Beginning with the Supreme Court’s decision in 2006 in eBay Inc. v. MercExchange, LLC, 547 U.S. 388 (2006), there has been considerable speculation by commentators and patent practitioners that the U.S. International Trade Commission (ITC) might begin to be seen by so-called non-practicing entities (NPEs) (also known by the more pejorative moniker “patent trolls”) as an attractive alternative to filing patent infringement lawsuits in the federal district courts. NPEs long relied on the threat of permanent injunctive relief to draw their target defendants into early settlement negotiations. After eBay, though, this threat lessened significantly, leading some to predict that NPEs might view the ITC as a more attractive venue in which to make their claims. In addition to providing a fast track for litigation and aggressive discovery, the ITC offers the prospect of entry of orders excluding products from importation into the United States as relief for infringement, which, in effect, amounts to a permanent injunction that was no longer so readily available from district courts after eBay. As a result of recent efforts by the current administration to curtail the activities of patent trolls (in the form of several executive orders and legislative recommendations), there is potentially even greater incentive for NPEs to look to the ITC as a venue for their patent infringement claims.
In an attempt – in part – to help address growing concerns about becoming a “preferred venue” for NPEs, the ITC recently implemented a pilot program under which newly-instituted investigations might be subject to early disposition of certain threshold issues. In particular, under this pilot program, the commission could direct the administrative law judge to which an investigation was assigned to collect facts and make an early determination – i.e., within 100 days after institution of the investigation – as to whether there exists a protectable domestic industry related to the intellectual property rights asserted by the complainant. The ITC’s mandate requires, among other elements, that a complainant demonstrate that there is an industry within the United States with respect to articles protected by the complainant’s intellectual property rights. To meet the economic prong of this domestic industry requirement, the complainant must show significant investment in this county in manufacturing facilities or equipment, engineering, research and development, or licensing, or the significant employment of labor or capital.
In one of the first investigations designated for treatment under the pilot program, an ITC administrative law judge issued his initial determination on July 5, 2013, finding that the NPE complainant could not establish the existence of a domestic industry. Specifically, Administrative Law Judge Theodore Essex determined that Lamina Packaging Innovations, LLC (Lamina) failed to satisfy the economic prong of the domestic industry requirement, and further had not demonstrated that any domestic industry relying upon the patents at issue was in the process of being established. Because it is an NPE, Lamina itself does not manufacture or sell any products under its asserted patents, and attempted to rely primarily upon its licensing efforts and its licensee’s “significant investments in labor, capital, research and development, testing, marketing, sales, customer support, and promotion in the United States related to products that practice” claims of the asserted patents. However, Lamina alleged these facts in its complaint to the ITC only “on information and belief,” and ultimately was not able to introduce sufficient evidence to satisfy the administrative law judge as to the existence of this industry in this country.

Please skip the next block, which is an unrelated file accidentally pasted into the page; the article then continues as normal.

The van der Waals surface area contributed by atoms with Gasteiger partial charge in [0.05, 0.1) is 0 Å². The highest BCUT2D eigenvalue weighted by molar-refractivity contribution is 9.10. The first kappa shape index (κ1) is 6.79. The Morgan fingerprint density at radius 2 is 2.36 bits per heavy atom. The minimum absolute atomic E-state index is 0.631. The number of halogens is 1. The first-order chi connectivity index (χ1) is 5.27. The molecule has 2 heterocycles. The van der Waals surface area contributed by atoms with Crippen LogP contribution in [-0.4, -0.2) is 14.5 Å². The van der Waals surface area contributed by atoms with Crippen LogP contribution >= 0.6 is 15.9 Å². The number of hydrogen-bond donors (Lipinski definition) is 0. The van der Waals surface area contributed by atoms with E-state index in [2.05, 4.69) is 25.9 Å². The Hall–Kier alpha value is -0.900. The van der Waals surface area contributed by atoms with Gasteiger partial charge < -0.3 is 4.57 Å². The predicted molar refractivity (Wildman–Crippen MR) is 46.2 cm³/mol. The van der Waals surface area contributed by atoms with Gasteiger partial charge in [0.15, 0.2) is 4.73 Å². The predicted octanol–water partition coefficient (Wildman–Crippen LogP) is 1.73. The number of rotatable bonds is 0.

Administrative Law Judge Essex’s initial determination is subject to review by the full commission, however, because this is a dispositive issue, all further activity in the investigation will be stayed, subject to the commission’s decision as to whether or not to review the initial determination, and ultimately, whether to adopt the administrative law judge’s finding and terminate the investigation. In light of the ITC’s pilot program and this recent ruling, it is imperative that, before filing complaints there, complainants should take steps to ensure they have assembled sufficient evidence to support the existence of a domestic industry and are prepared to make an early showing to the ITC that they satisfy this critical component of the investigation without extensive discovery.
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